The recently released and well-received memoir The Movement Made Us about the Freedom Rider Dave Dennis shines a spotlight on one of the most understudied groups of the civil rights movement, the Congress of Racial Equality (CORE). Dennis, who started as a member of the New Orleans CORE chapter, was also one of the leaders of the 1964 Freedom Summer project, a massive attempt to obtain the right to vote for Black citizens throughout the South. As a researcher on CORE for the past 15 years, I first learned about Dennis during the premiere of the documentary series Eyes on the Prize. In it, he can be seen clearly having a nervous breakdown while delivering the eulogy at the 1964 funeral of James Chaney, who along with fellow CORE activists Mickey Schwerner and Andy Goodman, had been murdered by the Ku Klux Klan for participating in that summer’s voter registration effort.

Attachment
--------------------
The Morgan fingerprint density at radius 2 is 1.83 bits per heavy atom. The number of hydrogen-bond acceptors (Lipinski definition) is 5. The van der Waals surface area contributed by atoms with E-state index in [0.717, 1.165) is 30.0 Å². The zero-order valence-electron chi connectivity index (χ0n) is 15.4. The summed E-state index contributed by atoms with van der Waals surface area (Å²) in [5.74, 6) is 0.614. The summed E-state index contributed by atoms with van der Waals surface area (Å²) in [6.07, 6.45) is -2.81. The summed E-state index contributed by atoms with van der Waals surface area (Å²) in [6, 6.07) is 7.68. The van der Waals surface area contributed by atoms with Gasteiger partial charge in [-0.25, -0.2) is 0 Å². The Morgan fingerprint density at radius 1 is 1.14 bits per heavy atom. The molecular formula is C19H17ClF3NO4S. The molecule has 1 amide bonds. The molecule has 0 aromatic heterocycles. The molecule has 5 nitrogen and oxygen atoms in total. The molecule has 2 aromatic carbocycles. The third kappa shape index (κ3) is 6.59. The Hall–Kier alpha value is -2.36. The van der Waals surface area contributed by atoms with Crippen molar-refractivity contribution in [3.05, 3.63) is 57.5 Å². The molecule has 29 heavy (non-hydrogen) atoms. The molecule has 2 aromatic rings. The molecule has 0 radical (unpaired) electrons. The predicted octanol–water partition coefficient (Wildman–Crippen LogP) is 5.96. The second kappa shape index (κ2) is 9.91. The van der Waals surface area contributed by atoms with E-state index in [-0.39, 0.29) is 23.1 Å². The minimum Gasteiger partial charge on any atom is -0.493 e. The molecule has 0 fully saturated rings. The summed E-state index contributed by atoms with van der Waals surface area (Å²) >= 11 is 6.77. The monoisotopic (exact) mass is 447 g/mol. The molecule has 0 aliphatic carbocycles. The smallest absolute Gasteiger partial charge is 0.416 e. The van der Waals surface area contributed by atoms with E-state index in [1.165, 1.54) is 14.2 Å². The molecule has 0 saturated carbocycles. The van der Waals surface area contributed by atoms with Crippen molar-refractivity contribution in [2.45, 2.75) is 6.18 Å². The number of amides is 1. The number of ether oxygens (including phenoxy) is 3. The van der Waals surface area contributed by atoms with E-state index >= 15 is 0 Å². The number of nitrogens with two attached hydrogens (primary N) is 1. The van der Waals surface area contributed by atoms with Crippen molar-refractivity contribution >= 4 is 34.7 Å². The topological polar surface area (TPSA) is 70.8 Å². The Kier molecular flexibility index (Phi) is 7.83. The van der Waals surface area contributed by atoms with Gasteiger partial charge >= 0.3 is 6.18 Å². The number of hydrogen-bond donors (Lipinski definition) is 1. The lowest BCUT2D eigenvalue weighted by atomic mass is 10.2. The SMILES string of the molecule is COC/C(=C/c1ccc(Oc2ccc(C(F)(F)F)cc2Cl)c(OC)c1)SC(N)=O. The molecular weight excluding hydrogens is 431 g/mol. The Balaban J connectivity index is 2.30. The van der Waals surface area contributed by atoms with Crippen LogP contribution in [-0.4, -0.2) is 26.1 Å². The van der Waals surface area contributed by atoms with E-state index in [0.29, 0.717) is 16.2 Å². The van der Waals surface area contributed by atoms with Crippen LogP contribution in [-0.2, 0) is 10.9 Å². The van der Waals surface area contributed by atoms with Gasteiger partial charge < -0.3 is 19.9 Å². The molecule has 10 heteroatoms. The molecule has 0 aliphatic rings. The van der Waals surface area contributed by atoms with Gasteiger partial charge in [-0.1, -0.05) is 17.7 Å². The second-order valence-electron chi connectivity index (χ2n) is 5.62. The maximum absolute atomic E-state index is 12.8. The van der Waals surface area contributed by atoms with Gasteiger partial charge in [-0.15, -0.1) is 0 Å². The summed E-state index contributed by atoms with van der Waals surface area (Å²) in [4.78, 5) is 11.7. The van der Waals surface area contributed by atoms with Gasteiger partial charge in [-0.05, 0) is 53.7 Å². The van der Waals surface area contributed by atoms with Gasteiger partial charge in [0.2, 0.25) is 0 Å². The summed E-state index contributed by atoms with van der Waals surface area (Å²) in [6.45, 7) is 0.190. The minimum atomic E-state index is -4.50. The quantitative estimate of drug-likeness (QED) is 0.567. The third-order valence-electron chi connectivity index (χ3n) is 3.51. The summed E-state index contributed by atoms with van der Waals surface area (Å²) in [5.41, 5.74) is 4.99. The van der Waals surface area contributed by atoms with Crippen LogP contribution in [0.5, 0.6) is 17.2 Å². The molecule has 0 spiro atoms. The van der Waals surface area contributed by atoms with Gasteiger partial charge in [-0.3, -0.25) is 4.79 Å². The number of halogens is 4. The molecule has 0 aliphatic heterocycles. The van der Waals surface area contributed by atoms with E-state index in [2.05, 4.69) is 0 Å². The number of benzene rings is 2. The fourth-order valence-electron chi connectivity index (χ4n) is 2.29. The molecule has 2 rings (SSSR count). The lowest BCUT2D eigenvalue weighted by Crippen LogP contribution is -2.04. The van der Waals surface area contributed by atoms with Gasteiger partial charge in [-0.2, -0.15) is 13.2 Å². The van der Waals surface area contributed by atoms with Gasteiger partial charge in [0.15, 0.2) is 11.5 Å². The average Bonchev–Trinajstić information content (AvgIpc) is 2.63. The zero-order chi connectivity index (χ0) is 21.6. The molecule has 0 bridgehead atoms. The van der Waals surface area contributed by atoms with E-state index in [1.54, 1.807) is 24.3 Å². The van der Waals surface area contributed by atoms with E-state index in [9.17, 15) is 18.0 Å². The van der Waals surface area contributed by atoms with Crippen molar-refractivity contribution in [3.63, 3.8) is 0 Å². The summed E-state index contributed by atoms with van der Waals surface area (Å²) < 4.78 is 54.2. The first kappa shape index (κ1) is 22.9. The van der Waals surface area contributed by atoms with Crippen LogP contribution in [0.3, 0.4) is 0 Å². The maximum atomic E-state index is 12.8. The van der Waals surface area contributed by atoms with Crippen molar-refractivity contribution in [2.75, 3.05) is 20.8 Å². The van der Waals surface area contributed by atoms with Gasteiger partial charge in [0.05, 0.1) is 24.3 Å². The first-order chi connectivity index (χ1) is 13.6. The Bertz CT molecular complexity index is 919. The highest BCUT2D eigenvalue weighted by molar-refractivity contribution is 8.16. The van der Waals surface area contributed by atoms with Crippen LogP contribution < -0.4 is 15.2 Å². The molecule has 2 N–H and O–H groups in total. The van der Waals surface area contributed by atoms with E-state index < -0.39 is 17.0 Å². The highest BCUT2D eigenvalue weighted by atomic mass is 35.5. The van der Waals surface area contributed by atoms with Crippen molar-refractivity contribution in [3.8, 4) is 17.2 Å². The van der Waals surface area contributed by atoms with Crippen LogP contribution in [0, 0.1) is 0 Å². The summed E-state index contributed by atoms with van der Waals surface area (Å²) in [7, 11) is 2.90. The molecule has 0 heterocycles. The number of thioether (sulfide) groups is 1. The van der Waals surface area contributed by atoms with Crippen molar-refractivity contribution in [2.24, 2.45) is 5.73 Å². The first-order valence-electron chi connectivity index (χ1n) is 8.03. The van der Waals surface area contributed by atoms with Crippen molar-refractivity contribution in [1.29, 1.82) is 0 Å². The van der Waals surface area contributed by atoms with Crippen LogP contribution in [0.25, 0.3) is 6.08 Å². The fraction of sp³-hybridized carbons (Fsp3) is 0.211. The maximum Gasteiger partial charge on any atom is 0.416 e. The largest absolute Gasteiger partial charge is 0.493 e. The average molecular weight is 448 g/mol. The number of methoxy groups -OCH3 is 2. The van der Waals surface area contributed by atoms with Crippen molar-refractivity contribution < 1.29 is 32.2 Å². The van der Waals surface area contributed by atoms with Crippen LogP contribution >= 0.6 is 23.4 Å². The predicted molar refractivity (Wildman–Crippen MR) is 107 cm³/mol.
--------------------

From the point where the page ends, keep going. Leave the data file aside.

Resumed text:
During the course of my research on the history of CORE in New York City, I recently discovered surveillance footage of Mickey Schwerner taken by the New York City Police Department (NYPD). This footage reminds us that contrary to the accepted mainstream narrative, the civil rights movement was not something exclusive to the South but also happened in the North. In the fight, CORE was the tip of the spear and Schwerner was one of its most significant soldiers.
It was CORE, the first of the direct-action groups, that introduced the concept of nonviolence to the civil rights movement. While CORE’s 1961 Freedom Rides campaign popularized its decades long fight against discrimination in housing, employment and education, CORE also suffered from unwanted attention of government intelligence and law enforcement agencies.